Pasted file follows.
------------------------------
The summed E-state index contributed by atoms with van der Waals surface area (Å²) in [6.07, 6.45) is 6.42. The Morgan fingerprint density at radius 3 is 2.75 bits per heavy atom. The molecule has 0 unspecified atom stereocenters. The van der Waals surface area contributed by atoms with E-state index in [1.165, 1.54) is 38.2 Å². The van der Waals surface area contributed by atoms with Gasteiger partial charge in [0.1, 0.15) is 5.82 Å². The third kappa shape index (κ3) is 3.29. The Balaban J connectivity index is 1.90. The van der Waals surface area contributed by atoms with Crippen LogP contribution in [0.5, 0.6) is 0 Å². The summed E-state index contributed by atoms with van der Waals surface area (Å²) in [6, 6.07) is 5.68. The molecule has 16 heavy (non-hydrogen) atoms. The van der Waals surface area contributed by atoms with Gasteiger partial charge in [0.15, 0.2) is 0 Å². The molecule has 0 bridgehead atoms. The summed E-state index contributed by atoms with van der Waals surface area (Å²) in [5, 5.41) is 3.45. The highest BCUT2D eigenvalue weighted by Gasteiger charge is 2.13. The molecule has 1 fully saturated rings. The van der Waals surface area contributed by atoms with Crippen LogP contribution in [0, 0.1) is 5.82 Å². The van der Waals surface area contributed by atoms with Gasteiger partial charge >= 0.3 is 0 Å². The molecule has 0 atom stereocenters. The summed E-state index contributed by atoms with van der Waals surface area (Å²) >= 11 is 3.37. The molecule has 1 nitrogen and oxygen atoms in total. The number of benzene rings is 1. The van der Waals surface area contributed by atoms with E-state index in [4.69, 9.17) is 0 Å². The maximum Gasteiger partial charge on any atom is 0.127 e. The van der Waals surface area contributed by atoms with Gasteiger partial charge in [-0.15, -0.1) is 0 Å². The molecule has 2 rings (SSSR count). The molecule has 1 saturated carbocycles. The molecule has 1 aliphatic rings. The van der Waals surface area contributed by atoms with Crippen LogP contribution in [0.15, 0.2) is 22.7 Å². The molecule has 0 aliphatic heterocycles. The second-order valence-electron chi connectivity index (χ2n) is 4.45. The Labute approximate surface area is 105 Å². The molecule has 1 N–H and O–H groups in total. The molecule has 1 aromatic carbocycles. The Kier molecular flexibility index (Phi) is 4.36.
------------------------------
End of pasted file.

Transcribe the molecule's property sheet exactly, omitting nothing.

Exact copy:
The summed E-state index contributed by atoms with van der Waals surface area (Å²) in [6.07, 6.45) is 6.42. The Morgan fingerprint density at radius 3 is 2.75 bits per heavy atom. The molecule has 0 unspecified atom stereocenters. The van der Waals surface area contributed by atoms with E-state index in [1.165, 1.54) is 38.2 Å². The van der Waals surface area contributed by atoms with Gasteiger partial charge in [0.1, 0.15) is 5.82 Å². The third kappa shape index (κ3) is 3.29. The Balaban J connectivity index is 1.90. The van der Waals surface area contributed by atoms with Crippen LogP contribution in [0.5, 0.6) is 0 Å². The summed E-state index contributed by atoms with van der Waals surface area (Å²) in [6, 6.07) is 5.68. The molecule has 16 heavy (non-hydrogen) atoms. The van der Waals surface area contributed by atoms with Gasteiger partial charge in [0.15, 0.2) is 0 Å². The molecule has 0 bridgehead atoms. The summed E-state index contributed by atoms with van der Waals surface area (Å²) in [5, 5.41) is 3.45. The highest BCUT2D eigenvalue weighted by Gasteiger charge is 2.13. The molecule has 1 fully saturated rings. The van der Waals surface area contributed by atoms with Crippen LogP contribution in [0, 0.1) is 5.82 Å². The van der Waals surface area contributed by atoms with Gasteiger partial charge >= 0.3 is 0 Å². The molecule has 0 atom stereocenters. The summed E-state index contributed by atoms with van der Waals surface area (Å²) >= 11 is 3.37. The molecule has 1 nitrogen and oxygen atoms in total. The number of benzene rings is 1. The van der Waals surface area contributed by atoms with E-state index in [4.69, 9.17) is 0 Å². The maximum Gasteiger partial charge on any atom is 0.127 e. The van der Waals surface area contributed by atoms with Gasteiger partial charge in [-0.15, -0.1) is 0 Å². The molecule has 2 rings (SSSR count). The molecule has 1 saturated carbocycles. The molecule has 1 aliphatic rings. The van der Waals surface area contributed by atoms with Crippen LogP contribution in [0.15, 0.2) is 22.7 Å². The molecule has 0 aliphatic heterocycles. The second-order valence-electron chi connectivity index (χ2n) is 4.45. The Labute approximate surface area is 105 Å². The molecule has 1 N–H and O–H groups in total. The molecule has 1 aromatic carbocycles. The Kier molecular flexibility index (Phi) is 4.36.